Infection of Caenorhabditis elegans by C. albicans and P. aeruginosa

Caenorhabditis elegans AU37 [glp-4(bn2) I; sek-1(km4 X] (RRID : WB-STRAIN : WBStrain00000261), obtained for the Caenorhabditis Genetic Centre (University of Minnesota), was used for all infections. The nematodes were propagated and maintained on Nematode Growth Medium (3 g l-1 NaCl, 2.5 g l-1 peptone, 5 μg ml-1 cholesterol, 1 mM CaCl2, 1 mM MgSO4, 25 mM KPO4, 20 g l-1 agar) with Escherichia coli OP50 as a food source at 15°C (Brenner, 1974).

For infection by C. albicans alone, C. albicans strains were inoculated in YPD broth overnight at 30°C. Overnight cells were diluted to an OD600 of 0.8 and 100 μL was plated onto brain-heart infusion (BHI)-agar plates and incubated overnight at 30°C. Synchronised L4-stage nematodes were washed with M9 buffer (3 g l-1 KH2PO4, 6 g l-1 Na2PO4 and 1 mM MgSO4) and added to plates with C. albicans. Nematodes were incubated with C. albicans for 4 hours at 25°C and washed three times with M9 buffer to remove non-ingested C. albicans cells. Nematodes were then added at approximately 60 per well in a 6 well plate (Corning Incorporated, USA) containing 2 mL 80% M9 buffer and 20% BHI broth, with 90 μg/mL kanamycin and incubated at 25°C. Nematodes were monitored daily and dead nematodes (non-motile after mechanical stimulation with sterile pipette tip or penetration of C. elegans cuticle by C. albicans hyphae) were counted and removed.

For dual-infection by both C. albicans and P. aeruginosa, C. albicans was prepared on BHI-agar plates as described above. P. aeruginosa was inoculated in LB broth overnight and diluted to OD600 of 0.8. One hundred microliter of the P. aeruginosa suspension was plated on BHI-plates and incubated overnight at 37°C. Synchronised L4-stage nematodes were washed with M9 buffer and added to plates incubated with C. albicans for 2 hours at 25°C. Nematodes were washed three times with M9 buffer and added to BHI-plates with P. aeruginosa for 2 hours at 25°C. Nematodes were washed again with M9 buffer to remove non-ingested P. aeruginosa cells and placed in M9 buffer in 6 well plates (approximately 60 nematodes per well) and incubated at 25°C. Nematodes were monitored daily and dead worms (non-motile after mechanical stimulation with sterile pipette tip or penetration of C. elegans cuticle by C. albicans hyphae) were counted and removed. Nematodes incubated with E. coli OP50 prior to survival assay was used as a control. Infection was performed in triplicate for a total of 180 nematodes per strain of C. albicans. Survival metrics including Kaplan-Meier statistics, median survival time and log-rank test were performed with online application for survival analysis 2 (OASIS 2; Han et al., 2016).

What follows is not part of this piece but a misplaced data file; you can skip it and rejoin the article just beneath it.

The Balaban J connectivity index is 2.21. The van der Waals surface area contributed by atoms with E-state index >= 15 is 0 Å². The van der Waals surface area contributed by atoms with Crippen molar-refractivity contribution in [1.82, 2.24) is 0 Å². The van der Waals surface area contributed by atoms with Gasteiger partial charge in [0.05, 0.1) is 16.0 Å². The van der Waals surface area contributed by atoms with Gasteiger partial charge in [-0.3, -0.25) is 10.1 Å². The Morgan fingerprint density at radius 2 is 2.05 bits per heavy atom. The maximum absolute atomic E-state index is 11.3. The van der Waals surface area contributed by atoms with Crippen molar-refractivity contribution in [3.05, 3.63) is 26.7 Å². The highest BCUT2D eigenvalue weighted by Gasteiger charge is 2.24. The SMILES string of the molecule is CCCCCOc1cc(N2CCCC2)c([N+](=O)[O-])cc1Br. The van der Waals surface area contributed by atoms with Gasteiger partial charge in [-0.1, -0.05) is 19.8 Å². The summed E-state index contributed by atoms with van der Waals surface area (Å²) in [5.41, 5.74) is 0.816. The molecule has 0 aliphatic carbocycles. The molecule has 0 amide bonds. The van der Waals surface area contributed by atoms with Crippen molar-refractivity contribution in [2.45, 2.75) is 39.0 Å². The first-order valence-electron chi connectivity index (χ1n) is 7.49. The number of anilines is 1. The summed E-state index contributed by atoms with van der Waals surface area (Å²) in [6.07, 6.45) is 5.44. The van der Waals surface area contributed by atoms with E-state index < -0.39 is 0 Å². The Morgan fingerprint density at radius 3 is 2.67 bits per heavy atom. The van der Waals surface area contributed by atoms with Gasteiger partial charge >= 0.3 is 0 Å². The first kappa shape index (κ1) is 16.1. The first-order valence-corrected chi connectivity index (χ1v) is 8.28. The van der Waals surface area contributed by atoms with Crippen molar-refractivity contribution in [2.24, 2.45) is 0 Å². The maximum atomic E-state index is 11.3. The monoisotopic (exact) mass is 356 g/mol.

Statistical Analysis

Differences between control and experimental, as well as between C. albicans strains were determined with t-test, performed with GraphPad Prism version 7.00 for Windows (GraphPad Software, La Jolla California USA, www.graphpad.com) unless otherwise stated.

Results

Deletion of SET3 Influences Early Biofilm Formation and Interaction With P. aeruginosa

To evaluate the effect of the deletion of SET3 on C. albicans biofilm formation, biomass production during early biofilm development (6h) as well as after 48 hours (mature biofilms) in both mono- and polymicrobial biofilms were quantified using the crystal violet assay. In addition, the population dynamics in polymicrobial biofilms were studied using CFUs of C. albicans and P. aeruginosa, as presented in Figures 1, 2.

FIGURE 1
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Figure 1 Effect of SET3 deletion on Candida albicans monomicrobial biofilms. Monomicrobial biofilm biomass after 6 h (A) and 48 h (B) of the homozygous mutant of SET3 (set3Δ/Δ) as well as the homozygous mutant with add-back of the wild-type gene (set3Δ/Δ::SET3). Colony forming units (CFU) of mature C. albicans biofilms are indicated in (C) as well as biofilm morphology of mature biofilms in (D) (SC5314), (E) (set3Δ/Δ) and (F) (set3Δ/Δ::SET3). Small panels on right corners indicate biofilms with lower magnification. Scale bars on all panels indicate 10 μm. *Significantly different from wild type (SC5314) (****P < 0.0001).

FIGURE 2
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Figure 2 Effect of SET3 deletion on Candida albicans polymicrobial biofilms with Pseudomonas aeruginosa. Polymicrobial biofilm biomass after 6 h (A) and 48 h (B) of the homozygous mutant of SET3 (set3Δ/Δ) as well as the homozygous mutant with add-back of the wild-type gene (set3Δ/Δ::SET3) with P. aeruginosa. Colony forming units (CFU) of mature C. albicans biofilms are indicated in (C) and P. aeruginosa CFUs in (D, E) indicates the ratio of bacterial/fungal CFUs. (F) (SC5314), (G) (set3Δ/Δ) and (H) (set3Δ/Δ::SET3) indicates the morphology of mature polymicrobial biofilms. Small panels on right corners indicate biofilms with lower magnification. Scale bars on all panels indicate 10 μm. *Significantly different from wild type (SC5314) (*P < 0.05; **P < 0.005).